Chapter 1

Chapter 2
Don’t be embarrassed, nervous or afraid

Chapter 3
What causes people to need Banruptcy Relief

Chapter 4
What is the Procedure to File Bankruptcy?

Chapter 5
When should I file bankruptcy?

Chapter 6
What do I lose if I file bankruptcy?

Chapter 7
What happens to my credit score if I file bankruptcy?

Chapter 8
What can bankruptcy do for you?

Chapter 9
What Does Bankruptcy Cost?

Chapter 10
What is the Real Price Difference Between Bankruptcy Lawyers?

Chapter 11
If I am Married, Can I File a Bankruptcy Without my Husband or Wife?

Chapter 12
Will My Employer Find Out if I File Bankruptcy?

Chapter 13
Does Chapter 7 or 13 Bankruptcy “Ruin My Credit?”

Chapter 14
If I File Bankruptcy, Can I Leave Bills or Property or Transfers Off my Bankruptcy Petition?

Chapter 15
Can I File Bankruptcy on Bills in Someone Else’s Name?

Chapter 16
How Does Filing Bankruptcy Affect My Credit Union?

Chapter 17
Can I file bankruptcy if I have co-signers?

Chapter 18
What About My Car in Bankruptcy?

Chapter 19
What Happens to My House in Bankruptcy?

Chapter 20
When Will Creditors Stop Bothering Me?

Chapter 21
Cross-Collateralization Agreements in Bankruptcy

Chapter 22
Bankruptcy and Joint Accounts with Parents

Chapter 23
When do I stop paying my creditors?

Chapter 24
Gas, cable, electric and phone bill

Chapter 25
Bankruptcy and Divorce, Alimony, & Child Support

Chapter 26
What Bankruptcy won't solve

Chapter 27
Chapter 13 Debt repayment Plans

Chapter 28
Will I be able to get credit again?

Chapter 29
Bill Consolidation Loans

Chapter 30
Bill Consolidation Scams

Chapter 31
Wage Assignments, Deductions and Levies

Chapter 32
Student Loans

Chapter 33
Can I get rid of Taxes

Chapter 34
NSF Checks, Traffic & Parking Tickets

Chapter 35
Surrendering Real Estate & Time Shares

Chapter 36
Business Bankruptcy

Chapter 37
Professional Persons

Chapter 38
Do you ever "Not Get" a Discharge?

Chapter 39
File bankruptcy for the debts of my deceased spouse or child?

Chapter 40
What if I need a Bankruptcy lawyer near me?

Chapter 41
About Geraci Law LLC and Peter Francis Geraci

CHAPTER #39 Do I have to file bankruptcy for the debts of my deceased husband or wife, father mother or child?

This is a very sad situation. Here’s a typical question we get: “My (wife) (husband) (step mom/dad) died, do I/my father/mother have to pay all her bills if I/she/he did not sign for them”.

The answer is generally NO, with a few exceptions. The reason the answer is “no” is that in order to be liable for a debt, you must have agreed to it, generally in writing, or some law must make you liable for it. Any bankruptcy filing only discharges your debts. You cannot file a bankruptcy case for a deceased person. You cannot file a bankruptcy case for anyone else other than yourself, with the exception that if a person is mentally incompetent, there court-appointed administrator of the personal estate may be able to file a bankruptcy petition.

It is very rare to have somebody enforce an oral promise. If you accompany your sick spouse to the hospital, and they sign in, and you did not sign that you agreed to pay for their medical care, they are not going to file a lawsuit against you because you said to the billing clerk if she doesn’t pay the bills I will.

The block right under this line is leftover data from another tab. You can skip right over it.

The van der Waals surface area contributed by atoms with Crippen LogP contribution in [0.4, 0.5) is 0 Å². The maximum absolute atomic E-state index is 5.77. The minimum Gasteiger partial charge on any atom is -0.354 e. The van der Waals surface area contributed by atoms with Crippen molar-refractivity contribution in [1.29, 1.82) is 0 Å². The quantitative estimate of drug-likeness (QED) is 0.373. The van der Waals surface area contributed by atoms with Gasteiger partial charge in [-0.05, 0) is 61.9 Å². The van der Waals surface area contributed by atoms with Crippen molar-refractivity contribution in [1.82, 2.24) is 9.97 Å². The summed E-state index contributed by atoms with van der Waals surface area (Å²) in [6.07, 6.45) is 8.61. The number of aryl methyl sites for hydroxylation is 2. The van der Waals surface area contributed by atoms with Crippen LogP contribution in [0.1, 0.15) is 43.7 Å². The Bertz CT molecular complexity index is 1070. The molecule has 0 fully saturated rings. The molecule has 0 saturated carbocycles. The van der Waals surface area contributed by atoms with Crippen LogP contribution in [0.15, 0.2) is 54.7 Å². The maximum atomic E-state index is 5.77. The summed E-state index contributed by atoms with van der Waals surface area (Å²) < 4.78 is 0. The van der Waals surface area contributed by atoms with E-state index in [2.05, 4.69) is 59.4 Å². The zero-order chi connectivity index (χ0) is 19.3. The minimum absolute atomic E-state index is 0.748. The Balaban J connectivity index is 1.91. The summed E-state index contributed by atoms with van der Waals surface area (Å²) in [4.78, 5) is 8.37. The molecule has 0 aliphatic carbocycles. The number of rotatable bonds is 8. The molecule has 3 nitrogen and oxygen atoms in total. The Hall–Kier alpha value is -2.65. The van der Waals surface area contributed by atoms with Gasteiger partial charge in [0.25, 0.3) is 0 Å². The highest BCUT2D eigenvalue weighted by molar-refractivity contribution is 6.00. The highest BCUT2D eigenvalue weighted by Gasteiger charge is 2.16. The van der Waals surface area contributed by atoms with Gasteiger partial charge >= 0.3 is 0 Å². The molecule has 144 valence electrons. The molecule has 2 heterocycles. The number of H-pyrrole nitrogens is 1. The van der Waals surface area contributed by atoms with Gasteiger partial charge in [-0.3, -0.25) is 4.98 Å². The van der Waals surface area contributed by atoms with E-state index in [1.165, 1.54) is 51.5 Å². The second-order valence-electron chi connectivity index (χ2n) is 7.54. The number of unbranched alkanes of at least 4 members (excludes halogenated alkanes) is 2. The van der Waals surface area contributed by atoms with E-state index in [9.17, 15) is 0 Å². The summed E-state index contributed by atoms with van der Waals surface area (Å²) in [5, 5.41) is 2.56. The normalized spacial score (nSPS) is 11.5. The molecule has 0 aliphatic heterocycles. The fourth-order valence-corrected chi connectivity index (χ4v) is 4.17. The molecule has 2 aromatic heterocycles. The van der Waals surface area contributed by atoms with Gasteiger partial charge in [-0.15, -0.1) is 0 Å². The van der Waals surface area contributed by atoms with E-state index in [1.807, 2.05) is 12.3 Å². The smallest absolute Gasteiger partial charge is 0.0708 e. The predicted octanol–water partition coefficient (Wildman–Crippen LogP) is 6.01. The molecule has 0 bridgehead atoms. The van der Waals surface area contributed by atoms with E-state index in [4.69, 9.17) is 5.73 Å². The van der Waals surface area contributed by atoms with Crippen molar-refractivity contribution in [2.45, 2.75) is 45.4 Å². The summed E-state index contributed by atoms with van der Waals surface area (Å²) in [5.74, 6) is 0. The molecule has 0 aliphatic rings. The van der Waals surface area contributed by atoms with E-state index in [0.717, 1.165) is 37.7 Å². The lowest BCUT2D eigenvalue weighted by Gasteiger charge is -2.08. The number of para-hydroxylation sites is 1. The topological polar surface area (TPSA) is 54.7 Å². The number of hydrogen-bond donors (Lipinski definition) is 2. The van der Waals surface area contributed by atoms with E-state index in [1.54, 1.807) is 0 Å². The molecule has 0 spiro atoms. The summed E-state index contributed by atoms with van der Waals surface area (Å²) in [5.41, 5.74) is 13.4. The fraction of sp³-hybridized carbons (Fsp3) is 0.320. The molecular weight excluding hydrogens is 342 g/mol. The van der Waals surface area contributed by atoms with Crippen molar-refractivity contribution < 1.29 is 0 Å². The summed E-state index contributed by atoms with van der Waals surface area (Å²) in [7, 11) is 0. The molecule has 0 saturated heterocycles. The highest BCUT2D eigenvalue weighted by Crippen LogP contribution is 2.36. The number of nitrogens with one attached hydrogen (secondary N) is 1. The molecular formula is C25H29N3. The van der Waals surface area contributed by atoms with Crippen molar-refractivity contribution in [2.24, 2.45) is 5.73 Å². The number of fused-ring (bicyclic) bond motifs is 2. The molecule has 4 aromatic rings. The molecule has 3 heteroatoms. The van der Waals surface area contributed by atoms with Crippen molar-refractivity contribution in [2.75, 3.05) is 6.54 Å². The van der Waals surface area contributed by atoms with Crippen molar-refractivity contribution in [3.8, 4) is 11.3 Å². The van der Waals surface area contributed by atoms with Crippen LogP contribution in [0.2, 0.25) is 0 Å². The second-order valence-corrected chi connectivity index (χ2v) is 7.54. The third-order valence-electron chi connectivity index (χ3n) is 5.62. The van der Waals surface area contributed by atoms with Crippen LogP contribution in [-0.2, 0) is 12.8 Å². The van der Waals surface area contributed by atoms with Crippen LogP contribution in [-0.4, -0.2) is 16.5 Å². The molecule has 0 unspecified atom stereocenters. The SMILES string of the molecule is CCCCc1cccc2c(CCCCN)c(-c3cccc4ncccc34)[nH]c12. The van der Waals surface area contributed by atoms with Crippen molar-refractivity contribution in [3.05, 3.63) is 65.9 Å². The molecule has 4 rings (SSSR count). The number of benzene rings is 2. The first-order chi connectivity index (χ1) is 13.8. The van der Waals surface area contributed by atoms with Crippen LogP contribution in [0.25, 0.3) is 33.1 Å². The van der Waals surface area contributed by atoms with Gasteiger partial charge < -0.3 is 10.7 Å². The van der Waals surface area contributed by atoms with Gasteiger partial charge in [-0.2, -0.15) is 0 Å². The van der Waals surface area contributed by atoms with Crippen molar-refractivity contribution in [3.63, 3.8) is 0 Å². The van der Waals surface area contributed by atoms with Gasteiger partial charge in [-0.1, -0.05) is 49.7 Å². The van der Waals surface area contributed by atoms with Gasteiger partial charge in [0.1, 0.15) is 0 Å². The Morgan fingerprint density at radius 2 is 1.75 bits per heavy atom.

As far as a written promise, married people can make their own debts. Women do not have to have their husband sign for them to buy a car anymore, they can buy it all by themselves. If Mrs. Jones buys a car, and passes away without paying for it, Mr. Jones is not liable on it, because Mrs. Jones went out and bought it all by yourself, as she is perfectly entitled to do. What Mr. Jones should do is call the finance company and say I’m sorry to tell you, but Mrs. Jones passed away and there was no death insurance rider that I can see that she bought to pay off the loan in the event of her death, so nobody’s going to be paying for this car anymore and you can come and pick it up.

If Mrs. Jones did not die with no assets, but died with an estate that is going to be probated, then give her bills to her probate lawyer or heirs, if you are not an heir or administrator. Bills of a deceased person, or more properly the debts of the deceased person, or claims against their estate, so that if they left any property to be divided up among heirs, or even if they left property and there are no errors, probate estate should be opened and the bills should be forwarded to the administrator or the executor of the estate for payment.

The other exception to actually signing on bills is the law in eight states, one of which is Wisconsin, that debts made during the marriage or community debts. So if Mr. and Mrs. Jones lived in a community property state, and Mrs. Jones made debts by herself while she was married, Mr. Jones may be on the hook for those community debts.

So, if you did not make yourself obligated for the debt by signing a contract or alone, and there is no probate estate going to be opened, and you don’t live in a community property state, spouses or other relatives are not liable for the bills of their deceased husband wife sister mother father or brother. The usual procedure is to tell the finance company, if they call or send a bill, that poor Mrs. Jones is not with us anymore, and send them a photocopy of her death certificate, so they can write it off.

So, do not call the bankruptcy lawyer and try to file a bankruptcy for a deceased person, and don’t worry about the bills of a deceased person unless you signed on them, or lived in a community property state where you were married to them.

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